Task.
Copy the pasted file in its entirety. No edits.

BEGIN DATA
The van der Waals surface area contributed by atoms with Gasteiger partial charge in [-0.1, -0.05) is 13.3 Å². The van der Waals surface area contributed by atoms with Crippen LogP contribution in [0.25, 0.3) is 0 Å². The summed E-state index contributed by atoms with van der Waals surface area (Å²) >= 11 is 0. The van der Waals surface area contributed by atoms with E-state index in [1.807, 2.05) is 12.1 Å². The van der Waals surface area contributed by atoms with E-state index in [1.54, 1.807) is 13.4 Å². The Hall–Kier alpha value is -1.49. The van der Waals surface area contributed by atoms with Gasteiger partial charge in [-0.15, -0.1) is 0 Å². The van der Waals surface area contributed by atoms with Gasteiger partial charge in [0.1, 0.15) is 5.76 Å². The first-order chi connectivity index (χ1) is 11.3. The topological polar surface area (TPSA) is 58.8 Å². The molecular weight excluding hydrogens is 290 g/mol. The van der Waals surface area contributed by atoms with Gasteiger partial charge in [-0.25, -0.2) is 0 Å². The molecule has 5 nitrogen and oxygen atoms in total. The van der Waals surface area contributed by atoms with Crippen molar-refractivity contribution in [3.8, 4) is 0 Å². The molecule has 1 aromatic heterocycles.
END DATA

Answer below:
The van der Waals surface area contributed by atoms with Gasteiger partial charge in [-0.1, -0.05) is 13.3 Å². The van der Waals surface area contributed by atoms with Crippen LogP contribution in [0.25, 0.3) is 0 Å². The summed E-state index contributed by atoms with van der Waals surface area (Å²) >= 11 is 0. The van der Waals surface area contributed by atoms with E-state index in [1.807, 2.05) is 12.1 Å². The van der Waals surface area contributed by atoms with E-state index in [1.54, 1.807) is 13.4 Å². The Hall–Kier alpha value is -1.49. The van der Waals surface area contributed by atoms with Gasteiger partial charge in [-0.15, -0.1) is 0 Å². The van der Waals surface area contributed by atoms with Gasteiger partial charge in [0.1, 0.15) is 5.76 Å². The first-order chi connectivity index (χ1) is 11.3. The topological polar surface area (TPSA) is 58.8 Å². The molecular weight excluding hydrogens is 290 g/mol. The van der Waals surface area contributed by atoms with Gasteiger partial charge in [-0.25, -0.2) is 0 Å². The molecule has 5 nitrogen and oxygen atoms in total. The van der Waals surface area contributed by atoms with Crippen molar-refractivity contribution in [3.8, 4) is 0 Å². The molecule has 1 aromatic heterocycles.